“Do you know why it is always best to tell the truth?” I asked a young man I was mentoring. Our heated discussion was now dying down and I was attempting to bring my point home. He had been caught in a lie and now the offer which the solicitor had extended was rescinded.
He let out a frustrated breath, “Because lying’s a sin.” He looked at me for approval.
I smiled, “True, however, let’s put it in terms you’ll be able to grasp. The truth is what you will remember later.”
His “easy way out” was to lie and it backfired. Everyday many young people cut corners and miss out on real opportunities. Many of the young people I mentor work diligently at trying to avoid work. Why would they do this? It’s simple – because it’s easier. They do the least amount possible to get by. Instead of learning a process, they will only learn what they need to learn in order to get what they wish. This is a value I refer to as survival, but it is not a positive value. Most of my young men will struggle to find meaningful employment because they won’t go find a computer, such as the ones at the library, to log unto a company’s website and fill out an application. Online employment application is the trend that is firmly embedded in the employment protocol of this age. Except for the small business, most every other enterprise does their hiring online. We can argue all day long about the errors of this trend, but it won’t change a thing. If you want to compete in today’s job market you have better learn this process.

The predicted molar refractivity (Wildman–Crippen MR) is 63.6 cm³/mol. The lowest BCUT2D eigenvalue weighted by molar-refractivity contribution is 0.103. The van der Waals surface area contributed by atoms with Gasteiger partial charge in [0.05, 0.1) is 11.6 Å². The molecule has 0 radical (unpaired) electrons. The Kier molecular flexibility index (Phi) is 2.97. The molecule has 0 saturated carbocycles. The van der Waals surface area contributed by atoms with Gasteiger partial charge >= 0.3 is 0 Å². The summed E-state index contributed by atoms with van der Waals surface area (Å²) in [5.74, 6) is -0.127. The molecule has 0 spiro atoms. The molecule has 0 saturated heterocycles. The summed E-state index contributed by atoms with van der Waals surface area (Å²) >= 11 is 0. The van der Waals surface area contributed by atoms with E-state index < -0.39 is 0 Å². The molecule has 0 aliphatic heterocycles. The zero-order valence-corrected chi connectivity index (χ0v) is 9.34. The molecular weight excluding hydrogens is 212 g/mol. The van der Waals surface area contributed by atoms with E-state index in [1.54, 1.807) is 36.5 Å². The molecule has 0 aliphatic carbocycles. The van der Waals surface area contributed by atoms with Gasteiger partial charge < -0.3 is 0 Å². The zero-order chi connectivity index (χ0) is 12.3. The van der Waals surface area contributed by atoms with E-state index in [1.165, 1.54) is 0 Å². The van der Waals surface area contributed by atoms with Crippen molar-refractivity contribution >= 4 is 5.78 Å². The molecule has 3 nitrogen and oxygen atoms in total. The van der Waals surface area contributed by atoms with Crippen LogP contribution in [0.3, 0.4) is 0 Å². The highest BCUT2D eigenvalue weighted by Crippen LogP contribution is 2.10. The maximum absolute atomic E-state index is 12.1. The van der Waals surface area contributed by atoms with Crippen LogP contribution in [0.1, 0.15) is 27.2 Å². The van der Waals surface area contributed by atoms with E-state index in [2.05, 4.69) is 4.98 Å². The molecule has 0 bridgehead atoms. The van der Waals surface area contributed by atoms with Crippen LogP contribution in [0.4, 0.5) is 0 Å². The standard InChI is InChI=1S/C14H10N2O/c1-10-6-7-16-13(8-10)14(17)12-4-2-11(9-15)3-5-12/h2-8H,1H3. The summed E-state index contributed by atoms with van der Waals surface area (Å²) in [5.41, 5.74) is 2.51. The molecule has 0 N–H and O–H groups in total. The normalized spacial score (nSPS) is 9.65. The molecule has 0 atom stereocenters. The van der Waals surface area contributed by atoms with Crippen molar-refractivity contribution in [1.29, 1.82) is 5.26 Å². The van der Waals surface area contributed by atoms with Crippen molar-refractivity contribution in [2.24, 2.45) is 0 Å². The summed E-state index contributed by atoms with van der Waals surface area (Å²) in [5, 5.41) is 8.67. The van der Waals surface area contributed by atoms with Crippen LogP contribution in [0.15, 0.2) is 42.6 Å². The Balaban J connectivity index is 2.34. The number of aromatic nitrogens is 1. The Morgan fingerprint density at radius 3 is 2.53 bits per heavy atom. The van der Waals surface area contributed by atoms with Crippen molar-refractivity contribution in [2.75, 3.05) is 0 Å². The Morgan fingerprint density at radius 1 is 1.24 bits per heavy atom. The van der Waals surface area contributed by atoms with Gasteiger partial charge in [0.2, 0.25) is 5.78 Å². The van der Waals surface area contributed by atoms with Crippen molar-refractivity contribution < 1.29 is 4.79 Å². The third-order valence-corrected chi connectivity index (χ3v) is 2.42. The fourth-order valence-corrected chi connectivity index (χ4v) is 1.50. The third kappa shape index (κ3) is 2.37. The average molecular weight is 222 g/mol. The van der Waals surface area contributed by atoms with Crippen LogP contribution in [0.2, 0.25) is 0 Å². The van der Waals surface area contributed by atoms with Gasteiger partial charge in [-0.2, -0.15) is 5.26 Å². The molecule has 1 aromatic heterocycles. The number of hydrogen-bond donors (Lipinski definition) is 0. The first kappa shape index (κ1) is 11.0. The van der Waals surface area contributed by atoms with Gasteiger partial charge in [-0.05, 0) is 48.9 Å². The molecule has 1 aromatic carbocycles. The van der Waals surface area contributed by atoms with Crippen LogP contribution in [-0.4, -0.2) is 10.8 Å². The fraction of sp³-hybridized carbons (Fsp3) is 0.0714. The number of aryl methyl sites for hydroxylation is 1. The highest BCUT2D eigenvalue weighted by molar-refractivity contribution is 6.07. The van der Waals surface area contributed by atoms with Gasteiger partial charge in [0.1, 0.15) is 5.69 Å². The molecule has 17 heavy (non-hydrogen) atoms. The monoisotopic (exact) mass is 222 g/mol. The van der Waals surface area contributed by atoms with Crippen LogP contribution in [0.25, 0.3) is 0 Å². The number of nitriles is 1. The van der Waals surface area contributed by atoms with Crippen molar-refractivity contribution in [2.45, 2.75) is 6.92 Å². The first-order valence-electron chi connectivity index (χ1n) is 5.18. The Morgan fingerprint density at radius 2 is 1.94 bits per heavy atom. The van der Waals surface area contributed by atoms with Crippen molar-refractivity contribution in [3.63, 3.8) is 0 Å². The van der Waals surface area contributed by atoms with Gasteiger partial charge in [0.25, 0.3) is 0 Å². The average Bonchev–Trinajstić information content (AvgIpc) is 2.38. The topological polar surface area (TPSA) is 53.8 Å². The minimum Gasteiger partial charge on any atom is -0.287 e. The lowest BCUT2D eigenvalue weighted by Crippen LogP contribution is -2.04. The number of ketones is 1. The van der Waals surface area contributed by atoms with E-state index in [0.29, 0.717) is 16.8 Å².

The thought process goes something like this, I can go to the library and apply online for that grocery store job, the one with benefits and a career path, or I can go to the place my cousin told me about and ask about the job they need to fill– a job which, incidentally, pays minimum wage and has no career path. Which is the easier to do? The trip to the library is too much work.
Then there is the resume. Once you start building one it’s a simple matter of updating it. However, that requires finding a computer, sitting in front of it and writing in proper English. So again, no matter how much convincing we attempt as to the merits of having a resume the task will largely go undone. It’s too much work. Filling out an application is much easier.
Email is another problem. Much of the communication done by today’s youth is on social media. It’s entertaining and it has pictures. Email doesn’t and who wants to check it? Most of my young people will tell me that they have email but they don’t check it. Odd that my cell phone lets me know when I receive an email, but apparently they don’t set theirs up that way. The business world communicates a lot through email. I do it every day.
The middle class will always overcome because of their shared values. They understand the need to work, to be diligent, to learn, and a host of other values. Everything I have said here is obvious to someone from the middle class.
So what’s the good news in all of this? Good counsel involves more than sharing wisdom once. It should be accompanied by a genuine interest in the person. Once that occurs the ability to speak and be heard greatly increases. This teenager with poor values now has a chance to grow exponentially. It is based on respect. Almost without exception, the teenagers I have worked with didn’t want any advice until they knew two things: that I respected them and that they could trust me.